Molluscum contagiosum

Molluscum is a benign dermatological condition that is exceedingly common in childhood. It is caused by the molluscum contagiosum virus (MCV) – a DNA pox virus – that is distantly related to the human papilloma virus. There are four main subtype (I-IV) with MCV I being the most common. There is an increased incidence in children with atopic dermatitis.

They start off as little pimples before slowly growing in size.  They are classically described as umbilicated pearls – small creamy raised bumps with a central pit. They can be found anywhere on the body but appear to be more common in the nappy area, in the axilla and on the face and head.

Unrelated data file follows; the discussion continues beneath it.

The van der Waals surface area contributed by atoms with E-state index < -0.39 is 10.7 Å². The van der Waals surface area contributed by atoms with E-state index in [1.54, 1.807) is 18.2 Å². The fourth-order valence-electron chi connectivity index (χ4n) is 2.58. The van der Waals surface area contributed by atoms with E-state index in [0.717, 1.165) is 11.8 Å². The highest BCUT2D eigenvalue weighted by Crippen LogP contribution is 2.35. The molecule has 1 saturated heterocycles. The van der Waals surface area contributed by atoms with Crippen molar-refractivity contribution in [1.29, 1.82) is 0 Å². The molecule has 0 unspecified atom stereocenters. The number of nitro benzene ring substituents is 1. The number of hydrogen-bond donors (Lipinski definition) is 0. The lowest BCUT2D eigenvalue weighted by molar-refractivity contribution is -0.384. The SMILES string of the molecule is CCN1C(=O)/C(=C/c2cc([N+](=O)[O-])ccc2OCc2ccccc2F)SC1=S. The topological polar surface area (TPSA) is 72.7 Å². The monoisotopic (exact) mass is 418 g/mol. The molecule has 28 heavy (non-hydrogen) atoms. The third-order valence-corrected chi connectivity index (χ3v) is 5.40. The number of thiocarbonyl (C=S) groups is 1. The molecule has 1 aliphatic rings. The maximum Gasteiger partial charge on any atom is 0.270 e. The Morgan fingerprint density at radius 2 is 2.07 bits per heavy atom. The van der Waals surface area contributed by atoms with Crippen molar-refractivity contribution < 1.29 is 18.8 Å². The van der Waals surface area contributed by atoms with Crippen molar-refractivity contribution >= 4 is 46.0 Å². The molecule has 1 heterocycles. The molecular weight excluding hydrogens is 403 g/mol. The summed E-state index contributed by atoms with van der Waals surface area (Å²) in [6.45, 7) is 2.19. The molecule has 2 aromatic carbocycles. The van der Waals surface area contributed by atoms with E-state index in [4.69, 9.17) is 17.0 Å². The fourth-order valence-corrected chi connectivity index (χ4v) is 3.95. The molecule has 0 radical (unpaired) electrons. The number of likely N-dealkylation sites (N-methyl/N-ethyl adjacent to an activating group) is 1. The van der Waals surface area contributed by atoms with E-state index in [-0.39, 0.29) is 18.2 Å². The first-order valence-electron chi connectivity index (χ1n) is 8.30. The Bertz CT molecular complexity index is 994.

Most molluscum pimples clear without scarring. In fact, aggressive treatment is more likely to leave a permanent mark. Reasons for treating (from the 2009 Cochrane review) include: discomfort and itching; cosmesis; social stigma; preventing spread, scarring, or secondary infection. Traditional remedies rely on irritating the spots thus accelerating the immune response. Once the head of the lesion has been destroyed and the waxy core removed then the virus is destroyed. These include taping, Burow’s solution, potassium hydroxide, imiquimod, cryotherapy, or laser therapy.

Read Andy Tagg’s DFTB post for more info